The Canadian Real Estate Association recently predicted that low oil prices could result in a 1.1 per cent decline in national home sales through 2015, but a 2 per cent increase in average prices.

Read the full article: http://www.thestar.com/business/2015/03/25/torontos-record-house-prices-to-rise-further-by-2017.html By: Susan Pigg Business Reporter, Published on Wed Mar 25 2015

To learn more about local real estate market conditions in Whitby, Brooklin, Ajax, Pickering, Oshawa, Courtice and Bowmanville, please contact me.

Randy Miller
Broker of Record

Royal Heritage Realty Ltd.
Offices in Pickering and in Whitby

905-430-1800

 

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San Francisco’s housing market is strong for many of the same reasons as Toronto’s:

- Migration, which is adding 10,000 new residents each year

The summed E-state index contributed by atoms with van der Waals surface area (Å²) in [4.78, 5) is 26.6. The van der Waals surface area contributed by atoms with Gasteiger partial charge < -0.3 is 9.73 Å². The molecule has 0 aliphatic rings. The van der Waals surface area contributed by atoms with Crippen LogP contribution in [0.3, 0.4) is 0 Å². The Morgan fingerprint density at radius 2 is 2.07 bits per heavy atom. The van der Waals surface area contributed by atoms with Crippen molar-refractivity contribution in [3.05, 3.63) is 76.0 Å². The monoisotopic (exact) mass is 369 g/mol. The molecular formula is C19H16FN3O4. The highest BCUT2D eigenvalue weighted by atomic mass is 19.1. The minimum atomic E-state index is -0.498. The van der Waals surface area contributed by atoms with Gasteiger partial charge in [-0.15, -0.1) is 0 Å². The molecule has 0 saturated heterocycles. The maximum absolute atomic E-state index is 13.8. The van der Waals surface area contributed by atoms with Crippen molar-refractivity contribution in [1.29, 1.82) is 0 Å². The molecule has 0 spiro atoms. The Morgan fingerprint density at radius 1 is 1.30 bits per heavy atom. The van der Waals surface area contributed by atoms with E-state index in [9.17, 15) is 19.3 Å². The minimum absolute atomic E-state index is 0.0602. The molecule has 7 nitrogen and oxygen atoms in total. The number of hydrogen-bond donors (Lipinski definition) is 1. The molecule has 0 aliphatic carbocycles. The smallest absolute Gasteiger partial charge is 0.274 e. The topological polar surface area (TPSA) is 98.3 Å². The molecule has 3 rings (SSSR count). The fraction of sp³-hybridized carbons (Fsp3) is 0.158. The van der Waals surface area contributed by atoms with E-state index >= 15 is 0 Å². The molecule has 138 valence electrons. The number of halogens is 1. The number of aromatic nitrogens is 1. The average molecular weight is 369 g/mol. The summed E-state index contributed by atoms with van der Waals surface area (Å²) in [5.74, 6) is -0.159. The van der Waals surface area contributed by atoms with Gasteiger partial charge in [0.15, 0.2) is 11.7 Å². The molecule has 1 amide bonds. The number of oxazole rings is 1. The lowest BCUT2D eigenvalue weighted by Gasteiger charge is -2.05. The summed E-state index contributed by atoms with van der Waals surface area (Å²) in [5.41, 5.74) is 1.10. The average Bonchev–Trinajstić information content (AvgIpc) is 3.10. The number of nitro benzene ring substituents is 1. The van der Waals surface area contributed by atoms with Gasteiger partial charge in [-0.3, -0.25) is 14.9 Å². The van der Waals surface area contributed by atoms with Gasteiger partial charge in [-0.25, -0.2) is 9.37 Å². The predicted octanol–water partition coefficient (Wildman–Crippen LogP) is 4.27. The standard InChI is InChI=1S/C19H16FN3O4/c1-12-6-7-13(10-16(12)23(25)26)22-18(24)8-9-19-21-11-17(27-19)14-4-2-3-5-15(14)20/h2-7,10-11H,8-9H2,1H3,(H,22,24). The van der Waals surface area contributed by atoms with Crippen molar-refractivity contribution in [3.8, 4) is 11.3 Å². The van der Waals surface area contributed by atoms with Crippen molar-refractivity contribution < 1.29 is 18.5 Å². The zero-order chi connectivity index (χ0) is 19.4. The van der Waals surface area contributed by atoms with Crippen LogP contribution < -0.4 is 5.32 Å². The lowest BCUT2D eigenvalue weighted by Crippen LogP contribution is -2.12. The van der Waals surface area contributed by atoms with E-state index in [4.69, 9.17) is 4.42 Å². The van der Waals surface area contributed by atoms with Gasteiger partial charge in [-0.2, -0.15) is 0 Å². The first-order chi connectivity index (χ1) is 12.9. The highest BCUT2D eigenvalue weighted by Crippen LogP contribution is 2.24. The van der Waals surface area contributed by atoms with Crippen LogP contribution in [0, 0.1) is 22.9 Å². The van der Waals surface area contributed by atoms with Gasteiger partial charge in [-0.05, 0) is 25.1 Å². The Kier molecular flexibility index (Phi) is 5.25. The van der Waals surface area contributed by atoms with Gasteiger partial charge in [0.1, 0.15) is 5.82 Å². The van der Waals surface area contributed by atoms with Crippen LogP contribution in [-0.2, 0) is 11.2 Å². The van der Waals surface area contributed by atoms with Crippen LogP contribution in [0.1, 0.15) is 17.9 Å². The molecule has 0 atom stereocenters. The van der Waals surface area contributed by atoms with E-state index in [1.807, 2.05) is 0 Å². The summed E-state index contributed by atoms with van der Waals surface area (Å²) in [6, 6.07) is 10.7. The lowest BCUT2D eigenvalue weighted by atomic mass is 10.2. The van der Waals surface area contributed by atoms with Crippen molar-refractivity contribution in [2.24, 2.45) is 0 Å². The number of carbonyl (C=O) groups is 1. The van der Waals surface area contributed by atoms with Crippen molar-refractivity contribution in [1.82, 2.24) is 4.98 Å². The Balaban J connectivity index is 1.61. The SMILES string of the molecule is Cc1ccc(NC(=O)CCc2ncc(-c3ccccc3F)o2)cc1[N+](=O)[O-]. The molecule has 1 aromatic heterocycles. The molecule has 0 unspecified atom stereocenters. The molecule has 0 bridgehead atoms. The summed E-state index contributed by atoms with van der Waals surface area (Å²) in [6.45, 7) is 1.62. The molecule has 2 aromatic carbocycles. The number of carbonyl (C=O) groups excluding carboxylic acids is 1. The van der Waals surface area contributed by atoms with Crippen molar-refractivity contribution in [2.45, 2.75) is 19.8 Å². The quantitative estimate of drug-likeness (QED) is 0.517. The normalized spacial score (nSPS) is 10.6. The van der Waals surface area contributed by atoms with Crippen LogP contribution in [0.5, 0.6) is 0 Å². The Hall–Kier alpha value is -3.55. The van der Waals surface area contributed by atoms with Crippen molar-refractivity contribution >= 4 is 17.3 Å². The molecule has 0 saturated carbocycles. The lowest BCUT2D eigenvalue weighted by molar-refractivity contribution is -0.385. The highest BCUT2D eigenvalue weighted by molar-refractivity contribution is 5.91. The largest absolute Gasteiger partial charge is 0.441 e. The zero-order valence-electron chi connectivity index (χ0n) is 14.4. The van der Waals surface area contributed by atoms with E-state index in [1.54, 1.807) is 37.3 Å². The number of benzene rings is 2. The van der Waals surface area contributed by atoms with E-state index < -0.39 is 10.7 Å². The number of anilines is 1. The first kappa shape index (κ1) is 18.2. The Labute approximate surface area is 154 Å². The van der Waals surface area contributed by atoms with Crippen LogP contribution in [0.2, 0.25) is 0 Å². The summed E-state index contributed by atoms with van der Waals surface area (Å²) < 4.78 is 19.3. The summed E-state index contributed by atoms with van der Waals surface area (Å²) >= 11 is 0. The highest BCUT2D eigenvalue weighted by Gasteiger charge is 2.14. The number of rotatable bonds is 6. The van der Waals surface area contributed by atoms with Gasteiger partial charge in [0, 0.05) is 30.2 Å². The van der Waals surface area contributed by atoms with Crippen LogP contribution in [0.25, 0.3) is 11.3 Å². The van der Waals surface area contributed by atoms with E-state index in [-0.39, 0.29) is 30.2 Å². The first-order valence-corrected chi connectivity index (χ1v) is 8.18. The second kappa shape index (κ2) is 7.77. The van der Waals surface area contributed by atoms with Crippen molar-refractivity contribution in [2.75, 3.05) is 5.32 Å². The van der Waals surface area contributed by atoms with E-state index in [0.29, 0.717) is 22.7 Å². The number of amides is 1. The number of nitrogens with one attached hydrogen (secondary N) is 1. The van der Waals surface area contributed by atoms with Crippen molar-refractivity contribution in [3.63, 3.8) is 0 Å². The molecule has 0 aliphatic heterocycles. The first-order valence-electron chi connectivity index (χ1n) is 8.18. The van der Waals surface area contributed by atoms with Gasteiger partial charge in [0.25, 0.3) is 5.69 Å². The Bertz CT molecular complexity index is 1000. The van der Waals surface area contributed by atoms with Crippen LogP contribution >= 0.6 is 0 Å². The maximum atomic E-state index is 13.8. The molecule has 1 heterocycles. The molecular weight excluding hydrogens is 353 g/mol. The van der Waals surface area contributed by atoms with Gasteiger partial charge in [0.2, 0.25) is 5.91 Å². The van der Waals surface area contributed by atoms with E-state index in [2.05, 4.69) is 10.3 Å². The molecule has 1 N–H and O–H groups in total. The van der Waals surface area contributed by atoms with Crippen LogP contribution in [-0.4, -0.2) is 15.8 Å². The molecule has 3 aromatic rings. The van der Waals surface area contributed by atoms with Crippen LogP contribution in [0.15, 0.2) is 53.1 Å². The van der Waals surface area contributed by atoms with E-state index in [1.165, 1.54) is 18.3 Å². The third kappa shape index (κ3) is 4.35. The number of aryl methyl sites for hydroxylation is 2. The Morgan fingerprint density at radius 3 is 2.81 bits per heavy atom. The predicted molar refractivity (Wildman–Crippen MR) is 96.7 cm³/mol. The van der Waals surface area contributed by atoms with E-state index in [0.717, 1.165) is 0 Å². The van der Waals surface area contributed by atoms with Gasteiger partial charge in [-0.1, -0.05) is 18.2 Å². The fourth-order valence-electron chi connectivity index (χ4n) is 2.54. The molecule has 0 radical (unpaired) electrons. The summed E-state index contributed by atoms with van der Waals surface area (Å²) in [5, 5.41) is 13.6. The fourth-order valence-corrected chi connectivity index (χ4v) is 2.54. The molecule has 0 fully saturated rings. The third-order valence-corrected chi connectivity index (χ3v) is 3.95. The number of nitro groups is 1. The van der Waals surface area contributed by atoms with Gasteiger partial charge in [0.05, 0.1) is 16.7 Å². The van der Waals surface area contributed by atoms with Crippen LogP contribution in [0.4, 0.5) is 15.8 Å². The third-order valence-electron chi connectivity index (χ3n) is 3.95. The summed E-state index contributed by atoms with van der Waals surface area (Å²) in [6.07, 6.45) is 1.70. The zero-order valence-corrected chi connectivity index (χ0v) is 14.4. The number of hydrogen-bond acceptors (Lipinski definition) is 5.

- Low levels of unemployment which support prices
- Surging stock markets that make people feel wealthier
- High rents which make ownership attractive
- Low interest rates

Source: Paragon Real Estate Group

If Toronto’s housing market comes under pressure, the experience of San Francisco may offer some clues about what might happen. How far might prices fall? How long would the pain last and what would a recovery look like?

Even though GTA house prices have been predicted to fall in each of the past 10 years, they keep hitting new highs. The average price of a home in the GTA rose 7.5 per cent in January, year over year, bringing the average to $552,575.